The planning process for pipelines takes years. There are many surveys, studies and plans that need to be completed to address the societal, developmental, environmental and safety considerations necessary to build the pipeline.
Engaging thousands of landowners and stakeholders in the process
Conducting numerous environmental studies to ensure the the land, wildlife and waterways are protected
Completing archeological surveys to help pipeline operators understand and recognize cultural and historically-significant sites
Developing engineering plans to deliver the best technology for the geography and climate conditions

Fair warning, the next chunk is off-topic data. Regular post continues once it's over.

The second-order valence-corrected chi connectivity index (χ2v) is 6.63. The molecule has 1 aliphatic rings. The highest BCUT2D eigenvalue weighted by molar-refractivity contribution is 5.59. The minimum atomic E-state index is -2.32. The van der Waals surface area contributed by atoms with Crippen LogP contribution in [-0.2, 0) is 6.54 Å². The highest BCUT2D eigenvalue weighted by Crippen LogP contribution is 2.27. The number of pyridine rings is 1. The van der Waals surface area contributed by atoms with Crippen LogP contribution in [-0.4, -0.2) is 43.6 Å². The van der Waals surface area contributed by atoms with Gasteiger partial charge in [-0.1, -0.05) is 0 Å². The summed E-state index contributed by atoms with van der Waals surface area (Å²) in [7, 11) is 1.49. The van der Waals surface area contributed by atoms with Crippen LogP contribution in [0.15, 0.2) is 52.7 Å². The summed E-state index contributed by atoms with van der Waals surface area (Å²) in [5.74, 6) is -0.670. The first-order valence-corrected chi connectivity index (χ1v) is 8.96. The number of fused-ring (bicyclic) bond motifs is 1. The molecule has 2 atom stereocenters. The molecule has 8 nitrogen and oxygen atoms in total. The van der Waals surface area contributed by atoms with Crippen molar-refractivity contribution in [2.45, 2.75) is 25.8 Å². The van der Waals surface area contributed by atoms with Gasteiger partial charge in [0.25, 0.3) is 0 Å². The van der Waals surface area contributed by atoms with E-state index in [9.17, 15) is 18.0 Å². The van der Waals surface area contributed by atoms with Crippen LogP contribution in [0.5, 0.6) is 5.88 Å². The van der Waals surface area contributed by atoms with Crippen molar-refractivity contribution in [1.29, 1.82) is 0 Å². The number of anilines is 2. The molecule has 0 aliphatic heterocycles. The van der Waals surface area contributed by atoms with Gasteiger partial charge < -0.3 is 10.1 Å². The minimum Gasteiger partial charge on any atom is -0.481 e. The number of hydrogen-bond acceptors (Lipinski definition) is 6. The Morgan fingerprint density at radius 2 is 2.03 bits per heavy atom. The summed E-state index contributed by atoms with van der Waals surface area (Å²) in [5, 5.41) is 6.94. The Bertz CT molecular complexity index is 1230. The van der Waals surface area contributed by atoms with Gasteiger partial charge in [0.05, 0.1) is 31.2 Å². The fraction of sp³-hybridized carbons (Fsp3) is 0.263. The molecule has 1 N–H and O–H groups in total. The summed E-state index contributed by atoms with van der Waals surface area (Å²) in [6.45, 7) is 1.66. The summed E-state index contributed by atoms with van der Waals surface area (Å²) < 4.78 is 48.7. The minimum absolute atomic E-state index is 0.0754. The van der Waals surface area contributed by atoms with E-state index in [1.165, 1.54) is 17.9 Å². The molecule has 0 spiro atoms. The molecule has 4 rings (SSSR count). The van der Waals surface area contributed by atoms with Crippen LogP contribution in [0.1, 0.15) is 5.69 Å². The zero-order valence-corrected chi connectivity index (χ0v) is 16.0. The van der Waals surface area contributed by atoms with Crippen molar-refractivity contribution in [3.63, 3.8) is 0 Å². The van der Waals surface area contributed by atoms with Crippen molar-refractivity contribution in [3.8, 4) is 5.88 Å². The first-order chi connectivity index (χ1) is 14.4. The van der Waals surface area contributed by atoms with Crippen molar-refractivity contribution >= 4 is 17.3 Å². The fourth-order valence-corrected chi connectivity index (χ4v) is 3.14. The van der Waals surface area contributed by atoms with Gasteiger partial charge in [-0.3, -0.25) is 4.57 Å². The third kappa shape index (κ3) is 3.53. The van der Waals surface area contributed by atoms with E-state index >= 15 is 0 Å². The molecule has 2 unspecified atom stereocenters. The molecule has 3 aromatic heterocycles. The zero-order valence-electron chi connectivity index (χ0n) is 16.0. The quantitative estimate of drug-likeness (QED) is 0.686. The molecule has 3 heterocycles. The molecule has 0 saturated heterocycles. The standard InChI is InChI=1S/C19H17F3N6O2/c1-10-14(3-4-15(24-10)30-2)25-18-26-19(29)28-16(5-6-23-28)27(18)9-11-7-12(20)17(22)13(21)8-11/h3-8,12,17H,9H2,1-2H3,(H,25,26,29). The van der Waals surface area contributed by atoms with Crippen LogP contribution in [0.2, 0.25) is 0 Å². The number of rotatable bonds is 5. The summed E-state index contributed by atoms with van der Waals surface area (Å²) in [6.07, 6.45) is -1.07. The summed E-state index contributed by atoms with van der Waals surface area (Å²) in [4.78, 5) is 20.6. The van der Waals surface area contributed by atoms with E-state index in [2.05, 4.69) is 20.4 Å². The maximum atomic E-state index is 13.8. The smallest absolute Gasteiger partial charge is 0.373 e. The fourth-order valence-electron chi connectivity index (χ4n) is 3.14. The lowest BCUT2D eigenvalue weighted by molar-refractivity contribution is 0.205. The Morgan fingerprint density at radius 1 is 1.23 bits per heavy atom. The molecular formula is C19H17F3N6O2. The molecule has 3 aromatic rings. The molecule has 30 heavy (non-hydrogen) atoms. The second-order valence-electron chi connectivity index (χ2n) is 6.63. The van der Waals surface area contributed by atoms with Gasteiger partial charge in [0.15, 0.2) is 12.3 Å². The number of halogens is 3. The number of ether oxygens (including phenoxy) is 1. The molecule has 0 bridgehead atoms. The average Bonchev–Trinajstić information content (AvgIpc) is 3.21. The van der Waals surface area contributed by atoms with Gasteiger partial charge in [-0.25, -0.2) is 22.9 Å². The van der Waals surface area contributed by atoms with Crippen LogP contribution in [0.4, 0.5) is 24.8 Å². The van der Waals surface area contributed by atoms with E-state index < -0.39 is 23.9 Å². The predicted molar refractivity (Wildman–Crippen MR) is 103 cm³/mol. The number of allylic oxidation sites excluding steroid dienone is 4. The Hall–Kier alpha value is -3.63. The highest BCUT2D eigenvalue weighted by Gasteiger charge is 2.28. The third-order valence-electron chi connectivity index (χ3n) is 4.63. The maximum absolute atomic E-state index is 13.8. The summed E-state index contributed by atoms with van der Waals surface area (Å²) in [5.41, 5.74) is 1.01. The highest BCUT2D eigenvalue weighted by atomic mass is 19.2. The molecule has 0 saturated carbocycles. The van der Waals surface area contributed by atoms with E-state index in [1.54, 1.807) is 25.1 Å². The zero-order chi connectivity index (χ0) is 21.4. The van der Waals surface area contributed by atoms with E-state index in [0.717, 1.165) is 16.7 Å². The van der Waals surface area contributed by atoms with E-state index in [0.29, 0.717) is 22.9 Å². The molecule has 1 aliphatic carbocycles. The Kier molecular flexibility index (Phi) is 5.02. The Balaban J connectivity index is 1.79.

When pipeline operators are proposing a pipeline project, they engage with stakeholders in a variety of ways, including holding open houses. Photo courtesy of Enbridge Pipelines.
At an open house, pipeline operators will discuss their proposed route and get feedback from stakeholders. Photo courtesy of Pembina Pipeline Corp.
These maps show you the general routes of CEPA member pipelines in North America – both proposed and current; liquids and natural gas.
It’s clear that Canada values both sustaining environment and growing the economy. What, if any, lengths are energy pipeline companies willing to take to go over and above industry standards to compensate for the risks associated with these dangerous materials? - Mathew, Toronto, ON